Firing Into a Melee

Missile weapons are intended mainly as distance weapons. Ideally, they are used before the opponents reach your line. However, ideal situations are all too rare, and characters often discover that the only effective way to attack is to shoot arrows (or whatever) at an enemy already in melee combat with their companions. While possible, and certainly allowed, this is a risky proposition.

When missiles are fired into a melee, the DM counts the number of figures in the immediate area of the intended target. Each medium figure counts as 1. Tiny figures count as 1/3, Small figures as 1/2, Large as 2, Huge as 4, and Gargantuan as 6. The total value is compared to the value of each character or creature in the target melee. Using this ratio, the DM rolls a die to determine who (or what) will be the target of the shot. After the DM determines who or what is the target, a normal attack is rolled. The DM doesn't tell the player who will be hit if the attack succeeds.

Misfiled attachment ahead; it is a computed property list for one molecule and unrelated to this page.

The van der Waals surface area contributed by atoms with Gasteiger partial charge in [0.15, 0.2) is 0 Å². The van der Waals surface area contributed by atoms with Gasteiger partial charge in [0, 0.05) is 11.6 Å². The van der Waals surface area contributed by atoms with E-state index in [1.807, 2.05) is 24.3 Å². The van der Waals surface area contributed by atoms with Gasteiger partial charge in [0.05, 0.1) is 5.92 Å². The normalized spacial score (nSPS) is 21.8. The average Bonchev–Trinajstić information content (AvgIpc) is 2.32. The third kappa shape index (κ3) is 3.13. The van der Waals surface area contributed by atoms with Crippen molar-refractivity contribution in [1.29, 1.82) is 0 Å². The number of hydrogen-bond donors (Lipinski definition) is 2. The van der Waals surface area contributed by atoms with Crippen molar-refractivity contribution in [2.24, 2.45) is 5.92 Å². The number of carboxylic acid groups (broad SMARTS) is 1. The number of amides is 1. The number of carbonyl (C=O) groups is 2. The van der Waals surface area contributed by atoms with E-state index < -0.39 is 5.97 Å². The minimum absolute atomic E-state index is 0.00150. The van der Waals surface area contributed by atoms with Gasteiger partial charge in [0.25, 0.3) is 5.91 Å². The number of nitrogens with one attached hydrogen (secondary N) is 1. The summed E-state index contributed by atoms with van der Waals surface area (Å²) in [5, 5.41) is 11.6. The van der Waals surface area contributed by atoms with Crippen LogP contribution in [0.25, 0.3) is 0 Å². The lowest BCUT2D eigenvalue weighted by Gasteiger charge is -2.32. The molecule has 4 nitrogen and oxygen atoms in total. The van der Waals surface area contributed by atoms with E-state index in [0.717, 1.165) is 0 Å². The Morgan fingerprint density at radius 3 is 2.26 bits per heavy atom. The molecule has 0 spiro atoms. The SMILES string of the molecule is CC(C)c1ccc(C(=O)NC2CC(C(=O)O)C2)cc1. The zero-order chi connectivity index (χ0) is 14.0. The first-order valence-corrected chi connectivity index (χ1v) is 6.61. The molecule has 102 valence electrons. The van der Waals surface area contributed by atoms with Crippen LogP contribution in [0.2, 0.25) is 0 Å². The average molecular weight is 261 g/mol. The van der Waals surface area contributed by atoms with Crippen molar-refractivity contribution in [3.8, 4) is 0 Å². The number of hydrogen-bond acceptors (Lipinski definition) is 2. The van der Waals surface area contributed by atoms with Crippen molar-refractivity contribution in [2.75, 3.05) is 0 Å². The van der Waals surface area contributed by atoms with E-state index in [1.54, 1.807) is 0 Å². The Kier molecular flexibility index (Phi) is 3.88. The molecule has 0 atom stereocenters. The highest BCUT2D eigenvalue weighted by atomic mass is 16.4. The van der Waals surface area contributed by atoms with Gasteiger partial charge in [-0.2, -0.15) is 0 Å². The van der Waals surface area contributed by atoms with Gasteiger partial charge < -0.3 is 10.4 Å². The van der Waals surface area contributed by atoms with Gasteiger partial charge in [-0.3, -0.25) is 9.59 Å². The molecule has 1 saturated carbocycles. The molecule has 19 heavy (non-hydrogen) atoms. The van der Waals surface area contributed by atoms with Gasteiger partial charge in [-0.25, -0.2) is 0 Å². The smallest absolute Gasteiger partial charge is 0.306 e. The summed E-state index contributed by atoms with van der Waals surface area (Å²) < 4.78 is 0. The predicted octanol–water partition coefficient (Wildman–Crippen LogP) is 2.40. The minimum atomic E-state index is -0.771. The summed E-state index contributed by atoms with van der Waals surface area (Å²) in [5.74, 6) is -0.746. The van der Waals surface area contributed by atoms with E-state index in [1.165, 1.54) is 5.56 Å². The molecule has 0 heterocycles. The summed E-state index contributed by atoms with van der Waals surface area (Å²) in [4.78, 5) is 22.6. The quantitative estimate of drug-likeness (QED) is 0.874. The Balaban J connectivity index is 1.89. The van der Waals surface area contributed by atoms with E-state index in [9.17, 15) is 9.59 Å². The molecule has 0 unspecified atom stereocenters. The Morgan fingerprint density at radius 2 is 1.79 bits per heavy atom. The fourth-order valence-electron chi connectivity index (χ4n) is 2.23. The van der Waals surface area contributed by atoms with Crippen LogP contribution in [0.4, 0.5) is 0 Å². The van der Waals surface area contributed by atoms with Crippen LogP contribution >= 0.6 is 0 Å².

For example, Tarus Bloodheart (man-sized, or 1 point) and Rath (also man-sized, or 1 point) are fighting a giant (size G, 6 points) while Thule fires a long bow at the giant. The total value of all possible targets is 8 (6 + 1 + 1). There's a 1-in-8 chance that Rath is the target; a 1-in-8 chance that Tarus is hit; and a 6-in-8 chance the shot hits the giant. The DM could roll 1d8 to determine who gets hit, or he could reduce the ratios to a percentage (75% chance the giant is hit, etc.) and roll percentile dice.

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